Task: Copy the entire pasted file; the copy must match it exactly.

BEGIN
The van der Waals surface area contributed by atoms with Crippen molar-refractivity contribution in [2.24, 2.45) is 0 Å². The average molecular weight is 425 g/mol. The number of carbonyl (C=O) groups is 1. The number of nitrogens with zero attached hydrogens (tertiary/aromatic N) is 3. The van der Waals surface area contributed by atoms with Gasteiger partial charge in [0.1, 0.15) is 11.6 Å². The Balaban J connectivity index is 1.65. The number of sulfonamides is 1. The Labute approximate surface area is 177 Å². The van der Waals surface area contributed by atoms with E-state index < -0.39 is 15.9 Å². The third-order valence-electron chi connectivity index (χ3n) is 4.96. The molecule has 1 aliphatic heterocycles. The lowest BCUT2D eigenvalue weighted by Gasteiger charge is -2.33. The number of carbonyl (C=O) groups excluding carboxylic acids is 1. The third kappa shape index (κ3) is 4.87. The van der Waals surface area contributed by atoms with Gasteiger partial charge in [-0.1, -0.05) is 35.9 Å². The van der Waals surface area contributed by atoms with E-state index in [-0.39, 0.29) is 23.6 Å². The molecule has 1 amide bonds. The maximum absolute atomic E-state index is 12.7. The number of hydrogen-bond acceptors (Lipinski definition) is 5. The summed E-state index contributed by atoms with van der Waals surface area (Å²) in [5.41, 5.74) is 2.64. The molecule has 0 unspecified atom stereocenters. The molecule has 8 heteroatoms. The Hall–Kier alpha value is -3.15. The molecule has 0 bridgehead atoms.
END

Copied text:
The van der Waals surface area contributed by atoms with Crippen molar-refractivity contribution in [2.24, 2.45) is 0 Å². The average molecular weight is 425 g/mol. The number of carbonyl (C=O) groups is 1. The number of nitrogens with zero attached hydrogens (tertiary/aromatic N) is 3. The van der Waals surface area contributed by atoms with Gasteiger partial charge in [0.1, 0.15) is 11.6 Å². The Balaban J connectivity index is 1.65. The number of sulfonamides is 1. The Labute approximate surface area is 177 Å². The van der Waals surface area contributed by atoms with E-state index < -0.39 is 15.9 Å². The third-order valence-electron chi connectivity index (χ3n) is 4.96. The molecule has 1 aliphatic heterocycles. The lowest BCUT2D eigenvalue weighted by Gasteiger charge is -2.33. The number of carbonyl (C=O) groups excluding carboxylic acids is 1. The third kappa shape index (κ3) is 4.87. The van der Waals surface area contributed by atoms with Gasteiger partial charge in [-0.1, -0.05) is 35.9 Å². The van der Waals surface area contributed by atoms with E-state index in [-0.39, 0.29) is 23.6 Å². The molecule has 1 amide bonds. The maximum absolute atomic E-state index is 12.7. The number of hydrogen-bond acceptors (Lipinski definition) is 5. The summed E-state index contributed by atoms with van der Waals surface area (Å²) in [5.41, 5.74) is 2.64. The molecule has 0 unspecified atom stereocenters. The molecule has 8 heteroatoms. The Hall–Kier alpha value is -3.15. The molecule has 0 bridgehead atoms.